JANUARY 28, 2022
NEW DELHI: Air India flights started operating under the Tata banner from Friday after nearly seven decades. Getting the most suitable buyer means the debt-laden airline has avoided a shutdown like Kingfisher or Jet Airways. But what does it mean for passengers?
This TOI reporter took a Friday morning Delhi-Mumbai flight to find that out and ended up realising why most great romantic movies usually end with the lovelorn couple tying the knot after much trouble. Because the realities dawn subsequently and success lies in making the tie-up work.
In AI’s case too, the euphoria — rather relief — of Tatas taking over the airline gave way to a reality check while preparing to travel on AI 665 late on Thursday night. The ticket purchased via a leading travel portal did not mention the terminal to go to at Delhi Airport. While the AI website mentions that clearly in flight details, Tatas must ensure the same is reflected on tickets purchased from all channels.
On reaching T3 at 5.45 am for the 8 am flight, there was no sign of the night-before-change-of-ownership till boarding a 12-year-old Airbus A321 (VT-PPX) around 7.20 am. A struggle to survive in the past few years meant AI had no funds for the upkeep of its now-ageing aircraft interiors. Lumbar support for back cushion is poor. Covers on seat tops are meant to hide non-functional back-of-seat inflight entertainment screens.
Clearly, hardware in terms of fleet and/or cabin upgrade will take lot of investment and time. The change of ownership started becoming visible in the “software” — the human aspect. Aircraft doors were closed on time.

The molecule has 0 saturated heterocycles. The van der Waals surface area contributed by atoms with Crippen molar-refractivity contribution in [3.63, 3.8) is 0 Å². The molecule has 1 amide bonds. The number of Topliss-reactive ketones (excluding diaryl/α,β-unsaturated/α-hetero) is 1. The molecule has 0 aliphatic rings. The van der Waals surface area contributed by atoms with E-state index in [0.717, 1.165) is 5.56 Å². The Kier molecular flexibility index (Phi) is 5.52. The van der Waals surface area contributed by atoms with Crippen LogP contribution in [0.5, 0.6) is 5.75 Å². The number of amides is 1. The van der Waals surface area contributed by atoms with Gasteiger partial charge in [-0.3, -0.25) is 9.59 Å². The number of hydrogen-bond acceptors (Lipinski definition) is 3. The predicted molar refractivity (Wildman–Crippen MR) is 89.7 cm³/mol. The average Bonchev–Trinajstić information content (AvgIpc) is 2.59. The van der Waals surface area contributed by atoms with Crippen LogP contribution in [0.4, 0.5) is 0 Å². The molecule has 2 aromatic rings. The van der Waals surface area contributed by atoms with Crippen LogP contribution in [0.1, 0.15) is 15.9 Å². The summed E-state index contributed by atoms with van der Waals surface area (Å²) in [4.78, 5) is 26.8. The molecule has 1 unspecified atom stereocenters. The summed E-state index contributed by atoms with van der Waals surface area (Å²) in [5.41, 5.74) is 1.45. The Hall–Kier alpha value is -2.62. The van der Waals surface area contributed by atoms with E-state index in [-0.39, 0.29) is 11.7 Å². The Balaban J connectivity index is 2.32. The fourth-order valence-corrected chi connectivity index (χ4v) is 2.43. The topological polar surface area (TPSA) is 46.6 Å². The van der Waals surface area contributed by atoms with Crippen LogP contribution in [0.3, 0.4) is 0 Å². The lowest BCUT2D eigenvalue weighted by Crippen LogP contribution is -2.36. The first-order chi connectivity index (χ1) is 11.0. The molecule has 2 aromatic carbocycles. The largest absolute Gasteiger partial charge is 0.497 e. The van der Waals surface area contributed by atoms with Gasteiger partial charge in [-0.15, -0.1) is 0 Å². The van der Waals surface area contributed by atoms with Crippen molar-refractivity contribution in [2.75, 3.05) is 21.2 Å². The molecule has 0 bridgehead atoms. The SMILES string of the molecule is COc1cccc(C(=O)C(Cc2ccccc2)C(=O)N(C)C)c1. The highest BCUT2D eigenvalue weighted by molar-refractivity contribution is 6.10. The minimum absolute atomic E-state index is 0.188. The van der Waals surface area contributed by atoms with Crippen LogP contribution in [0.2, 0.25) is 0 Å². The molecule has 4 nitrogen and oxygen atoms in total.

Captain Varun Khandelwal’s pre-departure welcome inflight announcement was about the “aitihasik… flight into the future of AI” (as a Tata Group airline). Soon after an on-time takeoff, polite cabin crew started serving meals to the about 50 passengers onboard as the 182-seater-A321 given low flyer numbers during Omicron.
Perhaps AI 665 hadn’t made it to the list of flights that are supposed to get an enhanced meal service on a staggered basis. The serving was the old but generous — bun, muffin, strawberry yogurt, hot idly-upma in sambar and tea/coffee apart from accompanying condiments. The hostess happily gave another bun and butter which was among the more delectable items on the tray.
Captain Khandelwal gave a detailed enroute briefing on which city we were passing by (Indore), the cabin temperature (25 degrees Celsius) and speed (0.77 mach). He and First Officer Dipali Pratape emphasized on the flight taking off five minutes before time in Delhi and an earlier than scheduled arrival in Mumbai.
Clearly, the $100-billion salt-to-satellite conglomerate Tatas realises the uphill, capital intensive and long drawn task ahead in terms of reviving the airline both financially for itself (daily losses Rs 20 crore) and comfort-wise for passengers. That’s why they have not raised expectations by creating a hype and opting for a trademark low key takeover.
Tata Group company Taj Hotels around 1970 took over the dilapidated 1747-era Jag Mahal in Udaipur. It recently celebrated 50 years of running this as the famed Lake Palace. Indian travellers really hope Tata’s Talace can repeat the act with the Maharaja’s kingdom by transforming it into a profitable and comfortable entity.